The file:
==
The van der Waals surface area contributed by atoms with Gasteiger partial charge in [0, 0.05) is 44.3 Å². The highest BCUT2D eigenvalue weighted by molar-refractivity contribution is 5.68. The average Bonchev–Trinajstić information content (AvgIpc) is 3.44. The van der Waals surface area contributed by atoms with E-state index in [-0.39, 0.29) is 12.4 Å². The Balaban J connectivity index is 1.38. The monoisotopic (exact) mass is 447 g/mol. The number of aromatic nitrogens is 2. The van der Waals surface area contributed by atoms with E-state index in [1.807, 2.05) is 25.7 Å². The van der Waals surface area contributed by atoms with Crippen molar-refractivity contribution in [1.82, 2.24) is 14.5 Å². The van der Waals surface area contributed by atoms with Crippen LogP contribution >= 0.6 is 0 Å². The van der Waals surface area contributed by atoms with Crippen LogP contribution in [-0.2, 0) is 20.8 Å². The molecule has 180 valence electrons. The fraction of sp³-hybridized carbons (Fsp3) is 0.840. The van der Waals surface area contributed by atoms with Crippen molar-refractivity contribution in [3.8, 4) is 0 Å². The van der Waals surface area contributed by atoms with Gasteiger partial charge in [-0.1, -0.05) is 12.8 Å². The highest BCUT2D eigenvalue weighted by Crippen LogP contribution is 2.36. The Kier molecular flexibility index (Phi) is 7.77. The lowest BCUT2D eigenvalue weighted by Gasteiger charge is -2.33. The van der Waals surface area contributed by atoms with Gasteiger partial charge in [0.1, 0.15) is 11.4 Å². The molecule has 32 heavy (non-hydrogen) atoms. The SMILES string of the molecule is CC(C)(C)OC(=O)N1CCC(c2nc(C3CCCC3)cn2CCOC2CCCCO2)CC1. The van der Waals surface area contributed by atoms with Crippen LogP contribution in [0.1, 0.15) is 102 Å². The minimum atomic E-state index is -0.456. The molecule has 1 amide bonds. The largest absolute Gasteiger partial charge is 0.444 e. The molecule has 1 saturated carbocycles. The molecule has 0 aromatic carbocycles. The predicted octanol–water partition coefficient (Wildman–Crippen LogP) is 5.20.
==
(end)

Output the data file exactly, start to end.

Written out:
The van der Waals surface area contributed by atoms with Gasteiger partial charge in [0, 0.05) is 44.3 Å². The highest BCUT2D eigenvalue weighted by molar-refractivity contribution is 5.68. The average Bonchev–Trinajstić information content (AvgIpc) is 3.44. The van der Waals surface area contributed by atoms with E-state index in [-0.39, 0.29) is 12.4 Å². The Balaban J connectivity index is 1.38. The monoisotopic (exact) mass is 447 g/mol. The number of aromatic nitrogens is 2. The van der Waals surface area contributed by atoms with E-state index in [1.807, 2.05) is 25.7 Å². The van der Waals surface area contributed by atoms with Crippen molar-refractivity contribution in [1.82, 2.24) is 14.5 Å². The van der Waals surface area contributed by atoms with Crippen LogP contribution >= 0.6 is 0 Å². The van der Waals surface area contributed by atoms with Crippen LogP contribution in [-0.2, 0) is 20.8 Å². The molecule has 180 valence electrons. The fraction of sp³-hybridized carbons (Fsp3) is 0.840. The van der Waals surface area contributed by atoms with Crippen molar-refractivity contribution in [3.8, 4) is 0 Å². The van der Waals surface area contributed by atoms with Gasteiger partial charge in [-0.1, -0.05) is 12.8 Å². The highest BCUT2D eigenvalue weighted by Crippen LogP contribution is 2.36. The Kier molecular flexibility index (Phi) is 7.77. The lowest BCUT2D eigenvalue weighted by Gasteiger charge is -2.33. The van der Waals surface area contributed by atoms with Gasteiger partial charge in [0.1, 0.15) is 11.4 Å². The molecule has 32 heavy (non-hydrogen) atoms. The SMILES string of the molecule is CC(C)(C)OC(=O)N1CCC(c2nc(C3CCCC3)cn2CCOC2CCCCO2)CC1. The van der Waals surface area contributed by atoms with Crippen LogP contribution in [0.1, 0.15) is 102 Å². The minimum atomic E-state index is -0.456. The molecule has 1 amide bonds. The largest absolute Gasteiger partial charge is 0.444 e. The molecule has 1 saturated carbocycles. The molecule has 0 aromatic carbocycles. The predicted octanol–water partition coefficient (Wildman–Crippen LogP) is 5.20.